Jottings By An Employer's Lawyer

Saturday, January 13, 2007

An Important Principle for Understanding Employment Law


One wishes Judge Easterbrook's quote was emblazoned on the top of every employment law case file as a reminder to the judge of the limits of the task ahead; and to the extent the judge feels a wrong has been done, that there is in fact a consequence for the employer, if not a remedy for the current plaintiff:
It is not enough to demonstrate that the employer was mistaken, inconsiderate, short-fused, or otherwise benighted; none of those possibilities violates federal law. See Forrester v. Rauland-Borg Corp., No. 05-4650 (7th Cir. June 29, 2006) (collecting authority); Pollard v. Rea Magnet Wire Corp., 824 F.2d 557 (7th Cir. 1987). Poor personnel management receives its comeuppance in the market rather than the courts.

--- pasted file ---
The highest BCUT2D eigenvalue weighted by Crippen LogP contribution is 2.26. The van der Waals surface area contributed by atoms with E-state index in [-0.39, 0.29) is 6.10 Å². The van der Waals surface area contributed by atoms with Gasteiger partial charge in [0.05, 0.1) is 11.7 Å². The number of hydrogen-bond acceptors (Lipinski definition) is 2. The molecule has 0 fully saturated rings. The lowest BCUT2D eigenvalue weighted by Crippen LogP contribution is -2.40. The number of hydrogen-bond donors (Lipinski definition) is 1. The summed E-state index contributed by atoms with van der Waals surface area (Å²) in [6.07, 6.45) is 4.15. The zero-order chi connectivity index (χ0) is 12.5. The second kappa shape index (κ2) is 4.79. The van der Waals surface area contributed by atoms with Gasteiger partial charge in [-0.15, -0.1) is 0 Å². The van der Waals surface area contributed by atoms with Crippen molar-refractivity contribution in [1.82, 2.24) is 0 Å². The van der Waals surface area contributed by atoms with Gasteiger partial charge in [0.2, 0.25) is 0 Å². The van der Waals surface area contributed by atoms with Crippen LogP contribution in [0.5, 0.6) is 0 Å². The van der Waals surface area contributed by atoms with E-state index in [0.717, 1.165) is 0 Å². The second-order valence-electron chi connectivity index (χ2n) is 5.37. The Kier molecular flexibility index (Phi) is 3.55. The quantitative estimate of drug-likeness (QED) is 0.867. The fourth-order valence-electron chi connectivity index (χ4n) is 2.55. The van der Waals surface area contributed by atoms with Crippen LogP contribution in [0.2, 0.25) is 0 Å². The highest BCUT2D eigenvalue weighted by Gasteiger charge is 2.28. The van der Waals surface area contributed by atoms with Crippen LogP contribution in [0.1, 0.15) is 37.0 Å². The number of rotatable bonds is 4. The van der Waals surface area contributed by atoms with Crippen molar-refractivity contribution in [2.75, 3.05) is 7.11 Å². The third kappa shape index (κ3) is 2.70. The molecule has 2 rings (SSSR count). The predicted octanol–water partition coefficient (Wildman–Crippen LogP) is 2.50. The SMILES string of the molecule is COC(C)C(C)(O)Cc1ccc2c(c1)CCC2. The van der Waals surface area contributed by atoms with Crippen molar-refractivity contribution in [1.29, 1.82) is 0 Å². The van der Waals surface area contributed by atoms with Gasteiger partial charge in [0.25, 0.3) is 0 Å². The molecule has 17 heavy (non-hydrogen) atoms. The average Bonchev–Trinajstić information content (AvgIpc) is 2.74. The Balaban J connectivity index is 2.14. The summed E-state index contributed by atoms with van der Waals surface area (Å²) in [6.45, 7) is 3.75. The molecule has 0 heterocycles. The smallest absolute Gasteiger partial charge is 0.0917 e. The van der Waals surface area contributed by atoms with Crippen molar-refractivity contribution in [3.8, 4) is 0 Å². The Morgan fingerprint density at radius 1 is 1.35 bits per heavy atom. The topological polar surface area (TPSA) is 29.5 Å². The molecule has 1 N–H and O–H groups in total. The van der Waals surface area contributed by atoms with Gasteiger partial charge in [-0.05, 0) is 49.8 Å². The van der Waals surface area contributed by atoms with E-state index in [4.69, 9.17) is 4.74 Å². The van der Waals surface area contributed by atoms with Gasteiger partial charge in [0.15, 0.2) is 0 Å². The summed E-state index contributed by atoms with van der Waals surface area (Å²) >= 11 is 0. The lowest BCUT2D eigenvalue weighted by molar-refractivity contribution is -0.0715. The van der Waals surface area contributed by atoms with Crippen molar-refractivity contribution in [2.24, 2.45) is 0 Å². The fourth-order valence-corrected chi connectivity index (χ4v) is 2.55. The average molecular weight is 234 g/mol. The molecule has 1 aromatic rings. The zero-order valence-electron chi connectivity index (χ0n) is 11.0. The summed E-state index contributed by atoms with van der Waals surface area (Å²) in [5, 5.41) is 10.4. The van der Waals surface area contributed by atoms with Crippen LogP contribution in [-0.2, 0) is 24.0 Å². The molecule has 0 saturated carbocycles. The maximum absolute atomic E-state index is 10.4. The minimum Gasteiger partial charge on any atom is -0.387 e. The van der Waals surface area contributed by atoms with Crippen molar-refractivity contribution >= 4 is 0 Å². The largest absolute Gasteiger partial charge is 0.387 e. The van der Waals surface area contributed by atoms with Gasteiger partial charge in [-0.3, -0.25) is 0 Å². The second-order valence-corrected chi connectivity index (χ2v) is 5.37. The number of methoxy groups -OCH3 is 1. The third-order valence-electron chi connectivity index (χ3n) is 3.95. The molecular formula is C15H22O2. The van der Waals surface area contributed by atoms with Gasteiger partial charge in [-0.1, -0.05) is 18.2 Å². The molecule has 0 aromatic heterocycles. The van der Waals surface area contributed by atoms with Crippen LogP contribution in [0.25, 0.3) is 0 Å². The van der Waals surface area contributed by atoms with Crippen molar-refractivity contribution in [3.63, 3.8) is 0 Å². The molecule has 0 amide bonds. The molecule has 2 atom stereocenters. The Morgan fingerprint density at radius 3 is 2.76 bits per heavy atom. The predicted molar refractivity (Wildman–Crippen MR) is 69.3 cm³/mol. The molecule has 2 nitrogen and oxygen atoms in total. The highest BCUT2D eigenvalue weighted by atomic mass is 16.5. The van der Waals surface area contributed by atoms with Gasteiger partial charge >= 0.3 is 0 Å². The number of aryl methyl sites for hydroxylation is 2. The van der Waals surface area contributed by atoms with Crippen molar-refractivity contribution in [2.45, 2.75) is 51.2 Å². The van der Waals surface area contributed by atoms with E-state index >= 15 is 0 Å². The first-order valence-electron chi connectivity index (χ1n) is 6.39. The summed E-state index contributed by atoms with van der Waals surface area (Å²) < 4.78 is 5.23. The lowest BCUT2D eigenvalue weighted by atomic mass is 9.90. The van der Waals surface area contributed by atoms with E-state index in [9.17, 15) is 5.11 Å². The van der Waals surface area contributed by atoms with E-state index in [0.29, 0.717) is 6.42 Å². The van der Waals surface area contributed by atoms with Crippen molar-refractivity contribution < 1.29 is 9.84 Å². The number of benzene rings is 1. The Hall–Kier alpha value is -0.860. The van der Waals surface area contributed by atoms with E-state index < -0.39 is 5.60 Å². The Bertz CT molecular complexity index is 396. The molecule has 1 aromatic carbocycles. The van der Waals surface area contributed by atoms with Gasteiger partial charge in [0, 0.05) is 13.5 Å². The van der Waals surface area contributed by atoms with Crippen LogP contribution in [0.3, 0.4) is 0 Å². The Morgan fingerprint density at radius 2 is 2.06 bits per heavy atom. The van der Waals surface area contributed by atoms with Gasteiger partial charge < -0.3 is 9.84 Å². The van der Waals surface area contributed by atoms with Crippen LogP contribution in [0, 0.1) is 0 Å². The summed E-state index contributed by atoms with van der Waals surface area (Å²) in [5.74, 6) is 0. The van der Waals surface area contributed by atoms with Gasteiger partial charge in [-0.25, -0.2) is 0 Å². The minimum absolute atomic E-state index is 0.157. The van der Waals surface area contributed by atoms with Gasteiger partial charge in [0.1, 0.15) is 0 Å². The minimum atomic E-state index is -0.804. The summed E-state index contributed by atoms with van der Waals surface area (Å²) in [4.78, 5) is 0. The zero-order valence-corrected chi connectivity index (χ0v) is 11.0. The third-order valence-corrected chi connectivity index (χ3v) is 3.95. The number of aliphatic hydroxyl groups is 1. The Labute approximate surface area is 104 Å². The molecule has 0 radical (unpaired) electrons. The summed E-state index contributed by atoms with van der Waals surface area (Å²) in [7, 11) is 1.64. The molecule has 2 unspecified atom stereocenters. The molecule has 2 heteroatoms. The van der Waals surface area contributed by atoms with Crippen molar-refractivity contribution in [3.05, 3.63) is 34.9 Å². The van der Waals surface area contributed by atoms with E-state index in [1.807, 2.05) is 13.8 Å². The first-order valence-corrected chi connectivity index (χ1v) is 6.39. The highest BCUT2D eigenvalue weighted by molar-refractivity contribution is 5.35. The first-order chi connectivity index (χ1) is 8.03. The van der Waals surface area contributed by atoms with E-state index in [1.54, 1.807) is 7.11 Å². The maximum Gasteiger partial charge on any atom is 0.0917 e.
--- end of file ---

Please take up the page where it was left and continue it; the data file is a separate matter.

Yindee v. CCH Inc., 458 F.3d 599, 18 A.D. Cases 417 (7th Cir. 08/11/2006)

It also would not be a bad reminder for legislators trying to remove all perceived bad acts from the workplace, rather than letting good employers with better practices obtain the more talented employees by distinguishing themselves based on their voluntary, as opposed to legislatively mandated practices.


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